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Measuring Overall Craft Effectiveness (OCE) - page 6 / 13





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The Maintenance Excellence Institute

How OCE Impacts Your Bottom Line: Part II – Page 6

  • Historical data: The results of past experience are captured via the CMMS or other means to get average times to do a specific task. Overtime, a database of estimated time is developed which can be updated with a running average time computed for the tasks.

  • Predetermined standard data: Standard data tables for a wide range of small maintenance tasks have been developed. Standard data represents the building blocks that can then be used to estimate larger, more complex jobs. Each standard data table provides what the operation is, what is included in the time value and the table of standard data time for the variables that are included. The Universal Maintenance Standards (UMS) method used back in the 1970’s represents a predetermined standard data method.

The ACE Team Benchmarking Process: As a means to overcome many of the inherent difficulties associated with developing maintenance performance standards, the ACE (A Consensus of Experts) Team Benchmarking Process. This process was developed back in 1978 by Ralph W. “Pete” Peters, founder of The Maintenance Excellence Institute (MEI). This method, based upon principles of the Delphi Technique, relies primarily on the combined experience and estimating ability of a group of skilled crafts personnel. The objective is to determine reliable planning times for a number of selected “benchmark” jobs. This team based process using skilled craft people places a high emphasis on continuous maintenance improvement to reflect improvements in performance and methods as they occur.

Generally, the ACE Team Benchmarking Process parallels the UMS (Universal Maintenance Standards) approach in that the “range of time concept” and “slotting” is used once the work content times for a representative number of “benchmark jobs” have been established. The ACE Team Benchmarking Process focuses primarily on the development of work content times for representative “benchmark jobs” that are typical of the craft work performed by the group (Peters 1978).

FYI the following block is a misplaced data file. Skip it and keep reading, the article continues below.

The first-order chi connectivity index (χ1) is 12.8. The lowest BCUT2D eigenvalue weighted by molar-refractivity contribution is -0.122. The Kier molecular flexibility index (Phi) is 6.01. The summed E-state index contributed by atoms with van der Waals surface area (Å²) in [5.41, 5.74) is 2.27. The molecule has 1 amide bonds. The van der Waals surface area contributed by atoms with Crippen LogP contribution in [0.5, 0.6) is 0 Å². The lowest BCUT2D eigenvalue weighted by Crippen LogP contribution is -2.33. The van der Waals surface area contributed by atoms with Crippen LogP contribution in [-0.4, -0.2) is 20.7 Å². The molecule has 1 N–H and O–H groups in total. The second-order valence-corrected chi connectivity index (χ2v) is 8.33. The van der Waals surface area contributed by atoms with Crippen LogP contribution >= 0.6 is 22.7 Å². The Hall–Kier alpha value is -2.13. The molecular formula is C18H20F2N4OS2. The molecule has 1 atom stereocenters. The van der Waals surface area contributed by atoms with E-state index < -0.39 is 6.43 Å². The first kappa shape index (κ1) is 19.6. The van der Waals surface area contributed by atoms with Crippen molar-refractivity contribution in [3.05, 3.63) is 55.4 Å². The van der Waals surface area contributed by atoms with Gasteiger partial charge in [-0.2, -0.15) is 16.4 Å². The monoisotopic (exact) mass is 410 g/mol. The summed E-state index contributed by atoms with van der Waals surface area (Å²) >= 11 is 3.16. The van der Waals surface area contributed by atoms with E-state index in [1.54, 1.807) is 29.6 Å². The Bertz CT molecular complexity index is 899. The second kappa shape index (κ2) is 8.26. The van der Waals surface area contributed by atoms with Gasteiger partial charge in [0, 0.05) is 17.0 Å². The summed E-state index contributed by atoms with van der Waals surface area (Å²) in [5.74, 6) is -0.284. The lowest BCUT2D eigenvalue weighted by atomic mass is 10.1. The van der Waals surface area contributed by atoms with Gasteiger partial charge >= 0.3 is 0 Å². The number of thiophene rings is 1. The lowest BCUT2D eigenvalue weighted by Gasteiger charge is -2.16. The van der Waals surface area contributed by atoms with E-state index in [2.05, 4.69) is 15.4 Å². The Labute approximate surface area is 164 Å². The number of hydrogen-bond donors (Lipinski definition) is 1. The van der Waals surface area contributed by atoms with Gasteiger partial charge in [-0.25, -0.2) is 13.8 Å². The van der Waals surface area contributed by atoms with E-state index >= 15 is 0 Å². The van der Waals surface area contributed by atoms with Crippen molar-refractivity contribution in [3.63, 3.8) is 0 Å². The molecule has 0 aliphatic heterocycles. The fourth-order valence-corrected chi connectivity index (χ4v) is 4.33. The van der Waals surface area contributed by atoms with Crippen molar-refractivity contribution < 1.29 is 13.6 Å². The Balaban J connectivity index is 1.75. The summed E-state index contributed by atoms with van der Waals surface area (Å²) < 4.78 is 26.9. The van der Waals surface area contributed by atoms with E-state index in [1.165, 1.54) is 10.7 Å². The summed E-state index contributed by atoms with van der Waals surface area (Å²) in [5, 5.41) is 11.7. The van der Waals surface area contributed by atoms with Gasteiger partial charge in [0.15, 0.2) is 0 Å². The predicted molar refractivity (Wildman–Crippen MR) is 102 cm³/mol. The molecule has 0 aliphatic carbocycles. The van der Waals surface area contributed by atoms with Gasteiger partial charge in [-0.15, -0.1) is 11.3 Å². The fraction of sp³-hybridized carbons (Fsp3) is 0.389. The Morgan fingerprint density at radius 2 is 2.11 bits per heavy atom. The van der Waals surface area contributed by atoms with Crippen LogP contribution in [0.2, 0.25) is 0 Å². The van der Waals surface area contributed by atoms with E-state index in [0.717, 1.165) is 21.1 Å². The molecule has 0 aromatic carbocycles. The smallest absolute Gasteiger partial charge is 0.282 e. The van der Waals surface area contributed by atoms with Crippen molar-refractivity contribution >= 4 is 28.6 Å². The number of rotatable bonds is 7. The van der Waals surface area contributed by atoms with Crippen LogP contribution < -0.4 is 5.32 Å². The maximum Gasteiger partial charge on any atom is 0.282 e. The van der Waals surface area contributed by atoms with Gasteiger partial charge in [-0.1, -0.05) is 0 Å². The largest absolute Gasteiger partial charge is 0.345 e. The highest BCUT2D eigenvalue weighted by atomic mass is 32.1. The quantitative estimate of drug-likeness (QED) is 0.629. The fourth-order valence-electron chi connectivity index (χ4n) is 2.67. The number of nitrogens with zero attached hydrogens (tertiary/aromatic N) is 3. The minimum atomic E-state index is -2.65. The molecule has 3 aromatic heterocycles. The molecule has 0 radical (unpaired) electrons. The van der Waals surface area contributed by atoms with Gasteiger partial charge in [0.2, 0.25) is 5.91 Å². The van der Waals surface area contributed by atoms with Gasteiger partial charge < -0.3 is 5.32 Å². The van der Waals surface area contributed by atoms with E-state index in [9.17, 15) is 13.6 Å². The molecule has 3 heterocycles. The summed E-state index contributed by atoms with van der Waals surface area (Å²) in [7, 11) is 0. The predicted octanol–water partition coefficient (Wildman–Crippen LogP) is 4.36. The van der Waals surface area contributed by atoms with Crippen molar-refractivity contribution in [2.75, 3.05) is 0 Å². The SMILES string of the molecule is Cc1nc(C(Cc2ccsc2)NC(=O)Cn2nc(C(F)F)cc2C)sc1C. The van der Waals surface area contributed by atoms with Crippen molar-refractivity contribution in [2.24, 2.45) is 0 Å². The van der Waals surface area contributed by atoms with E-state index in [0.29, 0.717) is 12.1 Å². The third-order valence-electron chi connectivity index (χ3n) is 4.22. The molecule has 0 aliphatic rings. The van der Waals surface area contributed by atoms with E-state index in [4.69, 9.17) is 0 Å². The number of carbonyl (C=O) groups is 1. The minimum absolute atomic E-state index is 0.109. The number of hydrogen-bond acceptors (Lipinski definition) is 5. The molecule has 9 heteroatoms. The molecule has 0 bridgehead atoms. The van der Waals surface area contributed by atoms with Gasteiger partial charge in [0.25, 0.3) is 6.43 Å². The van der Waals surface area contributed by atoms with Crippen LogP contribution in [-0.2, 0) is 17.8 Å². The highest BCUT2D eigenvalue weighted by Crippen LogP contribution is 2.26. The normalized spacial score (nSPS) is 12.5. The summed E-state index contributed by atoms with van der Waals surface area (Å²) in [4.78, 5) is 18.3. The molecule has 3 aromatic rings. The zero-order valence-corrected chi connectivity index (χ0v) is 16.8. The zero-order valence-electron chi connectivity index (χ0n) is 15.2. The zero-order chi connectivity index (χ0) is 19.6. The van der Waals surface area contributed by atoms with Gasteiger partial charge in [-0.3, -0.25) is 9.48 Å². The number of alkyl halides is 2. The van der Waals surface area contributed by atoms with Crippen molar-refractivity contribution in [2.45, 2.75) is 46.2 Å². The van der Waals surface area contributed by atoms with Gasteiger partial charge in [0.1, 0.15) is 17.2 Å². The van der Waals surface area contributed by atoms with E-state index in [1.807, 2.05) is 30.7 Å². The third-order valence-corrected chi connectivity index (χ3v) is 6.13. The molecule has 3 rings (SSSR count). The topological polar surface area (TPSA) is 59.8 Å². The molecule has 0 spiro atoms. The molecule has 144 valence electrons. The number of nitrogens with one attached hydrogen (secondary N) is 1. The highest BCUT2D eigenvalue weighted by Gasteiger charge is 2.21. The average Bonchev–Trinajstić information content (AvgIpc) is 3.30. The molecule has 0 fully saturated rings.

Once a number of benchmark job times have been established, these jobs are then categorized onto spreadsheets by craft and task area and according to work groups which represent various ranges of times. Spreadsheets are then set up with 4 work groups/sheet with each work group having a time slots or “range of time”. For example, work group E would be for benchmark jobs ranging from 0.9 hours up to 1.5 hours and assigned a standard time (slot time) of 1.2 hours. Like wise, work group F would be for benchmark jobs ranging from 1.5 hours up to 2.5 hours and assigned a standard time of 2.0 hours. Spreadsheets include brief descriptions of the benchmark jobs and represent pure wrench time. Work content comparison is then done by an experience person, typically a trained planner to establish planning times within the 95% confidence range. A complete users guide complete with step by step procedure, forms and the recommended ACE Team charter for establishing the ACE Team Benchmarking Process is available free by contacting The Maintenance Excellence Institute at www.Pride-in-Maintenance.com or via E-mail: info@Pride-in-Maintenance.com.

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